Caylee Grey
Fairy art mother


How I went from lazy and passive to deliberate and goal-driven. My Story.

I used to be what I will graciously call passive.

I had (and have) a really good life. I was born into a self-made wealthy family. Every bit of my life (and the lives of my ancestors) was put together so that I could live an easy life. My parents did this weird thing where they actually loved each other. They loved me too. My sister was amazing. My friends were amazing. None of us did drugs. School came easy to me. Everything came easy to me. Life was easy, and because of this, I just let life do its thing. I allowed the mother of my high school boyfriend to fill in a university application for me and I went there simply because I got in. I didn’t put any thought into what degree I was going to do, it was chosen based on what I didn’t want to do. I found my group of incredible friends within my first week of being in a new city at university because we were the only English speakers in the residence. I even met my future husband while playing around on my computer.

Life was good, and it was certainly good enough.

And then a few things started creeping from the cracks that I had ignored. I grew into the biggest depression of my life. I didn’t fall into it; I wasn’t smacked in the face by it; I allowed myself, little by little, to grow into something simply because I didn’t make an effort not to. I didn’t go to the psychologist, I didn’t force myself out of bed right when the feelings started, I didn’t learn coping strategies. I simply allowed it to consume me. I welcomed it like an old blanket and hid in its cosy fort. In my second year of university, I had a breakdown. I can distinctly remember the exact moment that I curled on the floor in a university residence shower and cried. I can still smell the shampoo.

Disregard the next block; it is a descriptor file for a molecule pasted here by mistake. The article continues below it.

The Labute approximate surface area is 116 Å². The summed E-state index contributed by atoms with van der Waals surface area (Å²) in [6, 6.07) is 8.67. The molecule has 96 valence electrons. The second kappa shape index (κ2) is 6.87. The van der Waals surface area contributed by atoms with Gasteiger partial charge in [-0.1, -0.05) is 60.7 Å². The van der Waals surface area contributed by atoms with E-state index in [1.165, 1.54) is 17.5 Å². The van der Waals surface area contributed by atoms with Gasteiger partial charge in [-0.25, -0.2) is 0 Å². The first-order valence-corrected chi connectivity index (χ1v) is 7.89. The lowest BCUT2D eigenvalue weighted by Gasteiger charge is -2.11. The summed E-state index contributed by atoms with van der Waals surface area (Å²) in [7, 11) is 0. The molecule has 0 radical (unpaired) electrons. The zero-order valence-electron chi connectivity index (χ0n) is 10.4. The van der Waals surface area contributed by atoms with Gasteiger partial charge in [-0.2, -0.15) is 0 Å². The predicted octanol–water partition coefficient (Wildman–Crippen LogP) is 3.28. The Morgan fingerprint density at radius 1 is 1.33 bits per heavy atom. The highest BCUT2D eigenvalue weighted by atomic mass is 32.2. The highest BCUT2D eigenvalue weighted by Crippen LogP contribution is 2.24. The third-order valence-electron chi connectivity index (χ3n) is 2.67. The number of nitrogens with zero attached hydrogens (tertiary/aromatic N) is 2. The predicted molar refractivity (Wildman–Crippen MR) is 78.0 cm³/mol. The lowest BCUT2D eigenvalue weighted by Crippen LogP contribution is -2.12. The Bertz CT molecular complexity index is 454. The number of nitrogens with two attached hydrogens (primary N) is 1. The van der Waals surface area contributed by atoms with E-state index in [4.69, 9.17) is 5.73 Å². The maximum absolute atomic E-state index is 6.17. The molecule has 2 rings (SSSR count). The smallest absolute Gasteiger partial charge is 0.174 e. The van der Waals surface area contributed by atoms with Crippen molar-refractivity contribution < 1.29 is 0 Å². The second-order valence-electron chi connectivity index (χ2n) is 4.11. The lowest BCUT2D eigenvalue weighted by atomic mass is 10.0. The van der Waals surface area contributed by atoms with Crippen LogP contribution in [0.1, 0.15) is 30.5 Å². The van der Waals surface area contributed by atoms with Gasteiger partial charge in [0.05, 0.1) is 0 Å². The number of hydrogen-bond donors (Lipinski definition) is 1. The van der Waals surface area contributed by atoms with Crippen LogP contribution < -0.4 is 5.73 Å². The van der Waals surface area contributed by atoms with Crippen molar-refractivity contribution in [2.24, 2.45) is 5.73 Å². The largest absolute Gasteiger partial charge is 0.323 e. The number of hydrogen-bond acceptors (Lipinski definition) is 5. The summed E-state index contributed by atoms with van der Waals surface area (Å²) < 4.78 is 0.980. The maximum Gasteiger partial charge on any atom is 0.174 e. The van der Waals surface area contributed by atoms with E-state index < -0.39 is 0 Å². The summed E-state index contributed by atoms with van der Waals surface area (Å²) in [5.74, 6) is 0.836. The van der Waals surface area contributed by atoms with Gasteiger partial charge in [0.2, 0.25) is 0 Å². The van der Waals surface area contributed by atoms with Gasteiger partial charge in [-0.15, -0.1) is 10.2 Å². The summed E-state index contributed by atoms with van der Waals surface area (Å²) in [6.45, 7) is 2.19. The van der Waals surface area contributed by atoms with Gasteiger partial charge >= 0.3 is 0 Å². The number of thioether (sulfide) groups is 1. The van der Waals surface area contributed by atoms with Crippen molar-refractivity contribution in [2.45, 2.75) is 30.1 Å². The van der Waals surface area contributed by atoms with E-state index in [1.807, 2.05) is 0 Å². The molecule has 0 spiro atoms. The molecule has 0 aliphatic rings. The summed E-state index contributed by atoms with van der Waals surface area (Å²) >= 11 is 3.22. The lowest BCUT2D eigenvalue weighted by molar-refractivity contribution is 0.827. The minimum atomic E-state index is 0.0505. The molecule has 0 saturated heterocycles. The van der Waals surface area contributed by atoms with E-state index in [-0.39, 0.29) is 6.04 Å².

My depression lasted for a year. In this time, I destroyed myself. I went onto medication, and I went off it without the required weaning. I went to absolutely zero university classes. I ignored my friends. I fought with my family. I became friends with the wrong people. The wrong person. I slept past my feelings. I ate my feelings. I dyed my hair for the first time so that I wouldn’t look like myself. I stopped contact with my best friend (future husband). I drank in the middle of the day because I had heard that’s how people coped – it didn’t work and that stopped. I cried. A lot. And even that was a passive cry. I spent a lot of time in the bath. I became a shell. I allowed myself to break.

I was broken.

And then the bricks that my family, friends, and future husband had been building for me while I was too weak to do so myself started forming a foundation. Then a house. And I could stop living in my depression blanket fort and move in there. I allowed myself to be looked after. And after 365 days of the worst year of my life, with the work of people who surprisingly still loved me, it left me.

Looking back, that was The Sign.

The years that followed saw me magically get my degree. Long distance date my eventual husband. Move in with the guy. Move twelve times. Go through a bunch of smaller depressions. Find a corporate job thanks to a family friend’s contact. Get married.